Heading ban for under-12s in England to be trialled by Football Association
A ban on heading by players in matches at under-12 level is to be trialled by the Football Association.
It follows research suggesting former footballers are more likely to die from brain disease than other people.
The FA has been granted approval from the International Football Association Board to introduce the trial in England from the start of the 2022-23 season.
It will be co-ordinated with the county FA network, leagues, clubs and schools throughout the country.
“Should the trial be a success, the aim is to then remove deliberate heading from all football matches at U12 level and below from the 2023-24 season,” an FA statement said.
Former West Bromwich Albion striker Jeff Astle and members of the 1966 England World Cup squad, including Jack Charlton and Nobby Stiles, have died after suffering from brain functioning diseases believed to be linked closely to heading footballs.
Sir Bobby Charlton, who won the World Cup and played for Manchester United, has been diagnosed with dementia.
Research into football and head trauma, led by consultant neuropathologist Dr Willie Stewart, has shown professional footballers are three and a half times more likely to die from dementia than people of the same age range in the general population.
Children aged 11 and under are no longer taught to head footballs during training in England, Scotland and Northern Ireland, while FA guidelines for coaches also put limits on how much heading older children should do.
Last year new guidelines recommended professional footballers in England should be limited to 10 “higher force headers” a week in training.
“The FA will continue to explore further ideas, in consultation with stakeholders in the game, to reduce heading in youth football without fundamentally changing the fabric of the game,” Monday’s statement from English football’s governing body added.
‘A watershed moment’
Astle’s daughter Dawn, the project lead for neurodegenerative diseases in football at the Professional Footballers’ Association, welcomed the trial.
“We want all our children to enjoy their football, but they must be able to play safely,” she said.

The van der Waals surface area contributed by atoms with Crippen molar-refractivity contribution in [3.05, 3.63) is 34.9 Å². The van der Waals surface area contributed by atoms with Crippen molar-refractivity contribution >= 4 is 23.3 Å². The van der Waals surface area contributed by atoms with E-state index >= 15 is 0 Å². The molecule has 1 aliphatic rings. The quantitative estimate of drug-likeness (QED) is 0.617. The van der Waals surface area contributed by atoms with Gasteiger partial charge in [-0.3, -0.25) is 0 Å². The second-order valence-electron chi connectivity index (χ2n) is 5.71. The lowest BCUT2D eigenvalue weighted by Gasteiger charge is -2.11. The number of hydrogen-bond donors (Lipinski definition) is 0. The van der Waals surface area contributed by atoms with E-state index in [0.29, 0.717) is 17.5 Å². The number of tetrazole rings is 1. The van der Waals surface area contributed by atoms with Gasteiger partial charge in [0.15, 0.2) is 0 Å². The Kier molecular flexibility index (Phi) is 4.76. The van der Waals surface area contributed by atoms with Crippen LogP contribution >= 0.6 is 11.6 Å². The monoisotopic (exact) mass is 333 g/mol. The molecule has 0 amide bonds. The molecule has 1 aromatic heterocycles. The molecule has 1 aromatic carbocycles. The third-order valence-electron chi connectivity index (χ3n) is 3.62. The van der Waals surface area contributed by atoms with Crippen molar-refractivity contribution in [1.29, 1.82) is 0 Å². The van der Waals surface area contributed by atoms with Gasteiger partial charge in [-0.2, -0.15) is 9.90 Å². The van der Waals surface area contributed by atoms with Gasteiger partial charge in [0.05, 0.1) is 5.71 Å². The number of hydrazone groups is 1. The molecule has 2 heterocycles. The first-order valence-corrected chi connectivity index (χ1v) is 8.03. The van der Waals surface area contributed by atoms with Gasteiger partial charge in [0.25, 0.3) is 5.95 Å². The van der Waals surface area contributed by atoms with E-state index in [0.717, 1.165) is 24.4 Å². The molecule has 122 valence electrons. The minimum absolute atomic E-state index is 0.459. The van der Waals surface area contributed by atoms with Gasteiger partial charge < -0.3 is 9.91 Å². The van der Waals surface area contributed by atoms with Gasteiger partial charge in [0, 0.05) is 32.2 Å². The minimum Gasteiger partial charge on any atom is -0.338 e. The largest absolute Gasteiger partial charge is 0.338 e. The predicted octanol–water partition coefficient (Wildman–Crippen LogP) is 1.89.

“The proposed new trial to extend the heading guidelines already in place for training to matches is a logical and sensible step.
“Football has a duty of care to continue to mitigate against the risks of heading a ball. This obligation includes youth football but also applies to care of players in the elite professional game.
“Going into the 2022-23 season, all professional clubs must incorporate the appropriate heading guidelines into their training regimes. Their responsibility extends to their youth, women’s and men’s teams.”
Dr Adam White, senior lecturer in sport and coaching sciences at Oxford Brookes University, described the trial as a “watershed moment” for football.
“This will not only help prevent concussions, it will also help stop CTE (chronic traumatic encephalopathy),” he said.
“We need to protect kids’ brains from these repetitive head impacts and I strongly urge other sports like rugby to take similar steps to prevent kids from brain trauma. We can act now to protect the future.”
At the weekend, former Wales rugby union captain Ryan Jones revealed he has been diagnosed with early onset dementia aged 41 and probable CTE.
He has joined a class action being taken against World Rugby, the Welsh Rugby Union and the Rugby Football Union for allegedly failing to protect players from the risks caused by concussion.
Dr Stewart said more needed to be done to help former players affected by repeated blows to the head.
“It’s too late to change the game for them, they have got the damage, we need to think about how we can support them and that is where sport can step in,” he told BBC Radio 5 Live’s Drive programme.
‘There is no going back from this crucial trial’
The Lambeth and Southwark Primary School Football League introduced a ban on heading last September.
Speaking on the same programme, the league’s coordinator Gary Cornforth said: “Most kids try not to head the ball anyway so we thought let’s go with it and maybe somebody will take notice and start thinking about not having heading generally, certainly in youth football.
“At our age group, you can have football without heading. The more adventurous coaches see it as a challenge, how to get their kids playing football on the ground. Players adapt.”
Paul Edwards, director of clinical services at Dementia UK, said: “This decision from the FA is important as it shows an increased awareness of the damage that can be caused to the brain from prolonged heading of a football – especially in a young child or adult.
“It is also a prime example of ways to potentially mitigate increased diagnoses in the future.”
Dr Judith Gates, chair and co-founder of Head for Change, a charitable foundation focused on brain health in sport, said the decision was “a constructive step towards making their footballing world safer”.
She added: “This action illustrates the recognition from the FA and IFAB of the need to protect young players and is a tacit acceptance of the dangers of head impacts.
“More questions will emerge, more answers will be sought, but this important conversation is no longer being avoided. There is no going back from this crucial trial.”